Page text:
1. I also thought that was a good argument against the Twitter feed. Having considered it some more, I would rather chance it to see what happens. The more I learned about what was posted on Twitter, the more I liked it. If we get a student or two coming around to annoy us, we can pull back from Twitter. The trolls would leave soon enough and we'd be back to normal.

    2. No, if a student comes around to annoy us, we hammer them, making sure to use big words that they have no chance of understanding. Like "study".

    3. I am sympathetic to Beaker Ben's argument that we should "chance it to see what happens." I think it is something that could be tried out, and then stopped if necessary.

      The problem, Pat, is that situations like this often lead not simply to "a student [who] comes around to annoy us," but a situation where a deluge of students overrun the comments. One or two hostile commenters can, as you suggest, be quite easily handled with the appropriate level of sarcasm and snarkiness, but too many just ends up wrecking things because their aim in coming is not to have a rational discussion, but simply to disrupt.

      As I said, I've seen it happen before on other internet message boards, where an antagonized group invades en masse and starts a full-blown board war. It's usually far more trouble than it's worth.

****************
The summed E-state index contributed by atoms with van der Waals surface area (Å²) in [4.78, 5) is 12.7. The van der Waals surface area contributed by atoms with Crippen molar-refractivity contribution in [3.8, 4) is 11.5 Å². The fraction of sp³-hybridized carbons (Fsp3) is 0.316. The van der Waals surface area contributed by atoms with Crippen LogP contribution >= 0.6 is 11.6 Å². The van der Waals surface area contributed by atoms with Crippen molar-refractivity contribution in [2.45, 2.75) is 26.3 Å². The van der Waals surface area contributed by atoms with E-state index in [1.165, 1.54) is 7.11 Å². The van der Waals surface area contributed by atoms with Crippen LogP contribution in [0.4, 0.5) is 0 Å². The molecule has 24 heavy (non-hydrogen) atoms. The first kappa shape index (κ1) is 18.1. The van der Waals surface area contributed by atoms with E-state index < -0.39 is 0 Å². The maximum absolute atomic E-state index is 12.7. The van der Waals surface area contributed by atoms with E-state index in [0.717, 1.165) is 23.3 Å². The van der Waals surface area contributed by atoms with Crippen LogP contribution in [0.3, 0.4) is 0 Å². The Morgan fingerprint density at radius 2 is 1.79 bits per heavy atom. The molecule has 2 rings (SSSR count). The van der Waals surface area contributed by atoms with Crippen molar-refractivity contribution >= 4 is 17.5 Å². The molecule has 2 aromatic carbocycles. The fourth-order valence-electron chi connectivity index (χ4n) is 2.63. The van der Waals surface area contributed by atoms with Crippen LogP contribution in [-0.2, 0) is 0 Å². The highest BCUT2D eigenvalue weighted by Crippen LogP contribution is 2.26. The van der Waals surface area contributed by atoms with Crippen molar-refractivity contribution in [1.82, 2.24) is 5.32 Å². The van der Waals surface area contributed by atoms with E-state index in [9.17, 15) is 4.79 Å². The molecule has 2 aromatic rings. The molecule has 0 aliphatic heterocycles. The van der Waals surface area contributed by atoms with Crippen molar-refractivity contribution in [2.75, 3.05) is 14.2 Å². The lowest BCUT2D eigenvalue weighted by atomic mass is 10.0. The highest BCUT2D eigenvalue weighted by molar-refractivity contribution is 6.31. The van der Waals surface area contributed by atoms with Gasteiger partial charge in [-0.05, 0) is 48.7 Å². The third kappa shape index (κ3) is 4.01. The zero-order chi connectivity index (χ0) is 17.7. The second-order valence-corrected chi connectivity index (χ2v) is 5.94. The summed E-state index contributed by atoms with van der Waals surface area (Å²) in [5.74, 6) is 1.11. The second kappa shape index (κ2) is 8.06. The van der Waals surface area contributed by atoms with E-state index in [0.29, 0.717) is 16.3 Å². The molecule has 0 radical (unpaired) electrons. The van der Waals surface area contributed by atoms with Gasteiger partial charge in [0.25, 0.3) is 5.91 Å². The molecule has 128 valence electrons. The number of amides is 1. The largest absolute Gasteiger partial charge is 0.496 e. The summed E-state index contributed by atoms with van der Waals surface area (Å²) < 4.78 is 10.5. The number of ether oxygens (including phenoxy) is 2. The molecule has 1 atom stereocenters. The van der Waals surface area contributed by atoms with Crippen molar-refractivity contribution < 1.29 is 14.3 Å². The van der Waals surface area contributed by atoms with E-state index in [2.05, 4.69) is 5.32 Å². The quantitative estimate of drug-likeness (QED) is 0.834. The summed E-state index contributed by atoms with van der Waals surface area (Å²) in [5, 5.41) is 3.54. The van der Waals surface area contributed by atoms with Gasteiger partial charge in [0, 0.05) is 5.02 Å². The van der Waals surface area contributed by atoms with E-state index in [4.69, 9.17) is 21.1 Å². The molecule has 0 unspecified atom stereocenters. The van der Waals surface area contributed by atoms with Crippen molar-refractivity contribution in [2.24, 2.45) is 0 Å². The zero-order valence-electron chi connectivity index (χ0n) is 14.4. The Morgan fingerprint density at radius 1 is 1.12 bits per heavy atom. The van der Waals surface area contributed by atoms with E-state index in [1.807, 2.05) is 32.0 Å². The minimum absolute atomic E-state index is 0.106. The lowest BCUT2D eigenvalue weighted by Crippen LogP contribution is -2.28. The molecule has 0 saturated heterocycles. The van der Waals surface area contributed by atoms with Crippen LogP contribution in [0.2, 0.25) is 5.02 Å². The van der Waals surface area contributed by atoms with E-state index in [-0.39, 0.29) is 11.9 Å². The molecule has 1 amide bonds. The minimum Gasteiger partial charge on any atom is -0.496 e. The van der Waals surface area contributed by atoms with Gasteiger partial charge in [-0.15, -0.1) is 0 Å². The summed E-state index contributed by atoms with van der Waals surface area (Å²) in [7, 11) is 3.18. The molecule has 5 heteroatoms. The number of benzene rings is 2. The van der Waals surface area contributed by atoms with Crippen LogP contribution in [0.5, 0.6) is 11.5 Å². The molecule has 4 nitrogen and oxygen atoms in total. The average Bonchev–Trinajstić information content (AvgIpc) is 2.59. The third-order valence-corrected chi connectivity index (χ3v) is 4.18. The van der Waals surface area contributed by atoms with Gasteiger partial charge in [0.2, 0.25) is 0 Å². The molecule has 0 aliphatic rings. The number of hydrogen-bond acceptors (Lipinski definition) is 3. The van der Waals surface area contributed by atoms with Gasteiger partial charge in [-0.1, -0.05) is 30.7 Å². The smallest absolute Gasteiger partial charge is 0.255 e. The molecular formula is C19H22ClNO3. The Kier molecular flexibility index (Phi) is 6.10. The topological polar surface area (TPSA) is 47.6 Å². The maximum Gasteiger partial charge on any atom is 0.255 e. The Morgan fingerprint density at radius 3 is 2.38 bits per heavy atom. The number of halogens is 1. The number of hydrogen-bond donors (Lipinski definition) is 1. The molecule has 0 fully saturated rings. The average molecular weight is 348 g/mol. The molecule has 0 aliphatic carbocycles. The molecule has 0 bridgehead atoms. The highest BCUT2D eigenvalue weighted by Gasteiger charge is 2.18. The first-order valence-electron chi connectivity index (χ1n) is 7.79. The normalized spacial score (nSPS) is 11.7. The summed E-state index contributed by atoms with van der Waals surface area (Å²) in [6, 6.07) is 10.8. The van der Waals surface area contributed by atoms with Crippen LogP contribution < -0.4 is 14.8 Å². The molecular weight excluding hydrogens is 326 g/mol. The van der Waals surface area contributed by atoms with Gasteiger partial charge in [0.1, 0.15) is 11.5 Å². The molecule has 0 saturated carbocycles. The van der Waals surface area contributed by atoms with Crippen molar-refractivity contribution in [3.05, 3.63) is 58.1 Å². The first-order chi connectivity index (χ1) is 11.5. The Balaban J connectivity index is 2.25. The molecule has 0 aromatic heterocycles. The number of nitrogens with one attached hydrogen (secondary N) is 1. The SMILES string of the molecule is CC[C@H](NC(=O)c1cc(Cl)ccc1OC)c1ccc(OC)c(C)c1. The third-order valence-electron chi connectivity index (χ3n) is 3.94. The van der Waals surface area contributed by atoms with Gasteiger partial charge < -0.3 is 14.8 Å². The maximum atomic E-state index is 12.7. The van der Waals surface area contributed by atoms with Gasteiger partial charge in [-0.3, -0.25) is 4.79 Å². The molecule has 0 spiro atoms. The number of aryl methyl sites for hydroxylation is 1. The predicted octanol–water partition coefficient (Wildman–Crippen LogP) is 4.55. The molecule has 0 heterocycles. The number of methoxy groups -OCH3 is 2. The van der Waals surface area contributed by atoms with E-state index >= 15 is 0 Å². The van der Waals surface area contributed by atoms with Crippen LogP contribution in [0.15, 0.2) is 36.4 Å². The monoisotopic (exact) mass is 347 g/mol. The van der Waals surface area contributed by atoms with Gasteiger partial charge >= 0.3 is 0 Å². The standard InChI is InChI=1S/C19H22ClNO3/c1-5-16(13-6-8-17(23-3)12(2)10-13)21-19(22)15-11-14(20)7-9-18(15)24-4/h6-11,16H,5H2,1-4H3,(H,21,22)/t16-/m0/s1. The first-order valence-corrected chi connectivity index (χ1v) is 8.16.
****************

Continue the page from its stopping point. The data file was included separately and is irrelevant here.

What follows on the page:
8. Like Ben, I found myself liking what had reportedly been going on on twitter the more I heard about it (this with the caveat that I didn't actually witness it). As I mentioned elsewhere, I had some concerns about making stupidity by individual students more permanent, and permanently findable, than it might otherwise have been by reposting it on CM, but that concern was based on a very incomplete understanding of twitter, and/or the possible searchability of twitter screengrabs. Maybe that makes me "nice"; I'm not sure. I do appreciate that we don't attack individually identifiable students here, and I'd like to think that we also keep in mind that many of our worst snowflakes may be decent and/or competent people in other areas of their lives, or may grow into same. To me, there's an important (though perhaps not always easy to discern) line between expressing our misery, and identifying the ways in which our students, and the culture(s) in which they're raised, contribute to our misery, and attacking/making fun of students for sport. Of course we're all going to end up metaphorically kicking a student now and then because we can't kick the Dean, or the Trustees, or the State Legislature (or the VP of the United States), and it's almost certainly better that we do it here than to an actual student, but I think we'll be in trouble if we ever really start thinking that, or writing as if, the students themselves really are the core problem. But I don't think we're in any danger of that at the moment, and I don't see calling out individual students, on twitter or pseudonymously on the blog, as harmful to them; in fact, should they, or a student in a similar position, see such criticism, they might actually find it useful. Among other things, we're all about actually upholding standards, and calling wrong answers/practices wrong, here. I do think that an influx of student/parent/otherwise outside commenters might turn out to be more of a nuisance than it's worth, but, since much of the workload would be dealt with by the moderator, it seems to me that deciding whether or not to take that chance should be up to you, Leslie.